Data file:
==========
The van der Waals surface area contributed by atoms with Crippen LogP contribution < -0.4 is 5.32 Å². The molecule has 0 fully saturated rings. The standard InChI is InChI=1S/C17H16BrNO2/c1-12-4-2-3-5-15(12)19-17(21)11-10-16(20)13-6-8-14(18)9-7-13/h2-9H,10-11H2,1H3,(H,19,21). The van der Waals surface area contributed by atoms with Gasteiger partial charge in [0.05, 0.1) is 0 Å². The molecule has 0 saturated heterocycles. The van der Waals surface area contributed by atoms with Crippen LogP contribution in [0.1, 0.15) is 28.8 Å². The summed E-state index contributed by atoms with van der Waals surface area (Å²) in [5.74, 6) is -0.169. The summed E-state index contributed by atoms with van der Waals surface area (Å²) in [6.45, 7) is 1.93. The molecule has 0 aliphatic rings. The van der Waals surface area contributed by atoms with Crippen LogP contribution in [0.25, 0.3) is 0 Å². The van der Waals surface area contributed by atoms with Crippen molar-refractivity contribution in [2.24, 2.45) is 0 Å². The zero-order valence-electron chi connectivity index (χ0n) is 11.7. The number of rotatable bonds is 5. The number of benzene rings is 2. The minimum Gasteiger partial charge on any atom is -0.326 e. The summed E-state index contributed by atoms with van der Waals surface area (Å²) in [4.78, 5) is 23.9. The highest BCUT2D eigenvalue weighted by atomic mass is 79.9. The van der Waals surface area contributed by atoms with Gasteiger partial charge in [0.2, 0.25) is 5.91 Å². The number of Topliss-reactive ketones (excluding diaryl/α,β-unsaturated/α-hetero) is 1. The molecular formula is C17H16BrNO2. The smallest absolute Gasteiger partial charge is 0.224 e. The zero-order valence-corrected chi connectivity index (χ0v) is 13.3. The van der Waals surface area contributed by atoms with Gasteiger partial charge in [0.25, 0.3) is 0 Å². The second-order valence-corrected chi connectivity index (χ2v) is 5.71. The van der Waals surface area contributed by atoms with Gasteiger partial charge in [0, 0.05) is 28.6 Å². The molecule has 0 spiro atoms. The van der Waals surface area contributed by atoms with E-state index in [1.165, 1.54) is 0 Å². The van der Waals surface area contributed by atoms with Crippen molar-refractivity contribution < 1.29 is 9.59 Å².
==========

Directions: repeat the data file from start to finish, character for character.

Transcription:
The van der Waals surface area contributed by atoms with Crippen LogP contribution < -0.4 is 5.32 Å². The molecule has 0 fully saturated rings. The standard InChI is InChI=1S/C17H16BrNO2/c1-12-4-2-3-5-15(12)19-17(21)11-10-16(20)13-6-8-14(18)9-7-13/h2-9H,10-11H2,1H3,(H,19,21). The van der Waals surface area contributed by atoms with Gasteiger partial charge in [0.05, 0.1) is 0 Å². The molecule has 0 saturated heterocycles. The van der Waals surface area contributed by atoms with Crippen LogP contribution in [0.1, 0.15) is 28.8 Å². The summed E-state index contributed by atoms with van der Waals surface area (Å²) in [5.74, 6) is -0.169. The summed E-state index contributed by atoms with van der Waals surface area (Å²) in [6.45, 7) is 1.93. The molecule has 0 aliphatic rings. The van der Waals surface area contributed by atoms with Crippen LogP contribution in [0.25, 0.3) is 0 Å². The van der Waals surface area contributed by atoms with Crippen molar-refractivity contribution in [2.24, 2.45) is 0 Å². The zero-order valence-electron chi connectivity index (χ0n) is 11.7. The number of rotatable bonds is 5. The number of benzene rings is 2. The minimum Gasteiger partial charge on any atom is -0.326 e. The summed E-state index contributed by atoms with van der Waals surface area (Å²) in [4.78, 5) is 23.9. The highest BCUT2D eigenvalue weighted by atomic mass is 79.9. The van der Waals surface area contributed by atoms with Gasteiger partial charge in [0.2, 0.25) is 5.91 Å². The number of Topliss-reactive ketones (excluding diaryl/α,β-unsaturated/α-hetero) is 1. The molecular formula is C17H16BrNO2. The smallest absolute Gasteiger partial charge is 0.224 e. The zero-order valence-corrected chi connectivity index (χ0v) is 13.3. The van der Waals surface area contributed by atoms with Gasteiger partial charge in [0.25, 0.3) is 0 Å². The second-order valence-corrected chi connectivity index (χ2v) is 5.71. The van der Waals surface area contributed by atoms with Gasteiger partial charge in [0, 0.05) is 28.6 Å². The molecule has 0 spiro atoms. The van der Waals surface area contributed by atoms with E-state index in [1.165, 1.54) is 0 Å². The van der Waals surface area contributed by atoms with Crippen molar-refractivity contribution < 1.29 is 9.59 Å².